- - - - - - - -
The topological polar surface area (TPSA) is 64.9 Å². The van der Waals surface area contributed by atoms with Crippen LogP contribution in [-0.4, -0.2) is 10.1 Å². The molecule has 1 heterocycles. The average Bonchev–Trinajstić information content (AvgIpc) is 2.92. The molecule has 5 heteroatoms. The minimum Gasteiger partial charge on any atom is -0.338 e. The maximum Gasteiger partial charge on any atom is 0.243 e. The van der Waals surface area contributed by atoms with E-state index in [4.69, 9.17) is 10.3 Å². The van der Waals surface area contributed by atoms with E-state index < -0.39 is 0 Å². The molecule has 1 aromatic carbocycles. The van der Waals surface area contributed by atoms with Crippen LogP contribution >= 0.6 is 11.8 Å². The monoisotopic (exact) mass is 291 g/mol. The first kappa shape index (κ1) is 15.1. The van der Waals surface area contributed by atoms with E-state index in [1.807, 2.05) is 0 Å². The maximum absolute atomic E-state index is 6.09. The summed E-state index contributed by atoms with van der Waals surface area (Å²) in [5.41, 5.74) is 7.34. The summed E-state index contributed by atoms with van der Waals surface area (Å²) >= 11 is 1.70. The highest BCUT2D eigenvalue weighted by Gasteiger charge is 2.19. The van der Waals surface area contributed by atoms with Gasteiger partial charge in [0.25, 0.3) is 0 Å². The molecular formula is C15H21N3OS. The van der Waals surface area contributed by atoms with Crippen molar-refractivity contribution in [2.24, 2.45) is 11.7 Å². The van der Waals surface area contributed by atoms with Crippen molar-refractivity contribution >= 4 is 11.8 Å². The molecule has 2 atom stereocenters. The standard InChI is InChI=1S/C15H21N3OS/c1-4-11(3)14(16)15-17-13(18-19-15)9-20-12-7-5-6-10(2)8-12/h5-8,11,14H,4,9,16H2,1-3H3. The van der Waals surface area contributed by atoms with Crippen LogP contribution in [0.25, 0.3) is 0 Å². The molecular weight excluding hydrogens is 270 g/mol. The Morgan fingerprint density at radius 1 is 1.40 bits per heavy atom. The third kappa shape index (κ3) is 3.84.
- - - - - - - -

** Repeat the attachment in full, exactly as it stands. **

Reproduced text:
The topological polar surface area (TPSA) is 64.9 Å². The van der Waals surface area contributed by atoms with Crippen LogP contribution in [-0.4, -0.2) is 10.1 Å². The molecule has 1 heterocycles. The average Bonchev–Trinajstić information content (AvgIpc) is 2.92. The molecule has 5 heteroatoms. The minimum Gasteiger partial charge on any atom is -0.338 e. The maximum Gasteiger partial charge on any atom is 0.243 e. The van der Waals surface area contributed by atoms with E-state index in [4.69, 9.17) is 10.3 Å². The van der Waals surface area contributed by atoms with E-state index < -0.39 is 0 Å². The molecule has 1 aromatic carbocycles. The van der Waals surface area contributed by atoms with Crippen LogP contribution >= 0.6 is 11.8 Å². The monoisotopic (exact) mass is 291 g/mol. The first kappa shape index (κ1) is 15.1. The van der Waals surface area contributed by atoms with E-state index in [1.807, 2.05) is 0 Å². The maximum absolute atomic E-state index is 6.09. The summed E-state index contributed by atoms with van der Waals surface area (Å²) in [5.41, 5.74) is 7.34. The summed E-state index contributed by atoms with van der Waals surface area (Å²) >= 11 is 1.70. The highest BCUT2D eigenvalue weighted by Gasteiger charge is 2.19. The van der Waals surface area contributed by atoms with Gasteiger partial charge in [0.25, 0.3) is 0 Å². The molecular formula is C15H21N3OS. The van der Waals surface area contributed by atoms with Crippen molar-refractivity contribution in [2.24, 2.45) is 11.7 Å². The van der Waals surface area contributed by atoms with Crippen molar-refractivity contribution >= 4 is 11.8 Å². The molecule has 2 atom stereocenters. The standard InChI is InChI=1S/C15H21N3OS/c1-4-11(3)14(16)15-17-13(18-19-15)9-20-12-7-5-6-10(2)8-12/h5-8,11,14H,4,9,16H2,1-3H3. The van der Waals surface area contributed by atoms with Crippen LogP contribution in [0.25, 0.3) is 0 Å². The molecular weight excluding hydrogens is 270 g/mol. The Morgan fingerprint density at radius 1 is 1.40 bits per heavy atom. The third kappa shape index (κ3) is 3.84.